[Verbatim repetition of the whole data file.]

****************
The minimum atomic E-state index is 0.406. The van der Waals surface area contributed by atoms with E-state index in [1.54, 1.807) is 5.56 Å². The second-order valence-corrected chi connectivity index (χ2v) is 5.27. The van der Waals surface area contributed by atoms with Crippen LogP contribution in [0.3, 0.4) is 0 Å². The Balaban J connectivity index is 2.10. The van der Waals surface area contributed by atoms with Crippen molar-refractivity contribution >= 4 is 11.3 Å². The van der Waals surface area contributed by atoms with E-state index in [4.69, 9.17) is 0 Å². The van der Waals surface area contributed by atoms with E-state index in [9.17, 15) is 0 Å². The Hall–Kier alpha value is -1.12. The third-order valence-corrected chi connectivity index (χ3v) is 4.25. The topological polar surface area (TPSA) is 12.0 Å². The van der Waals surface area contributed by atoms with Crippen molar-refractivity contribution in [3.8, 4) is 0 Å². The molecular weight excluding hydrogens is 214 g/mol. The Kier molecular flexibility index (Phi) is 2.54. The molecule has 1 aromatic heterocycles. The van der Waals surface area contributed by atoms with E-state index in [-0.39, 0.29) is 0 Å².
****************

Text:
The minimum atomic E-state index is 0.406. The van der Waals surface area contributed by atoms with E-state index in [1.54, 1.807) is 5.56 Å². The second-order valence-corrected chi connectivity index (χ2v) is 5.27. The van der Waals surface area contributed by atoms with Crippen LogP contribution in [0.3, 0.4) is 0 Å². The Balaban J connectivity index is 2.10. The van der Waals surface area contributed by atoms with Crippen molar-refractivity contribution >= 4 is 11.3 Å². The van der Waals surface area contributed by atoms with E-state index in [4.69, 9.17) is 0 Å². The van der Waals surface area contributed by atoms with E-state index in [9.17, 15) is 0 Å². The Hall–Kier alpha value is -1.12. The third-order valence-corrected chi connectivity index (χ3v) is 4.25. The topological polar surface area (TPSA) is 12.0 Å². The van der Waals surface area contributed by atoms with Crippen molar-refractivity contribution in [3.8, 4) is 0 Å². The molecular weight excluding hydrogens is 214 g/mol. The Kier molecular flexibility index (Phi) is 2.54. The molecule has 1 aromatic heterocycles. The van der Waals surface area contributed by atoms with E-state index in [-0.39, 0.29) is 0 Å².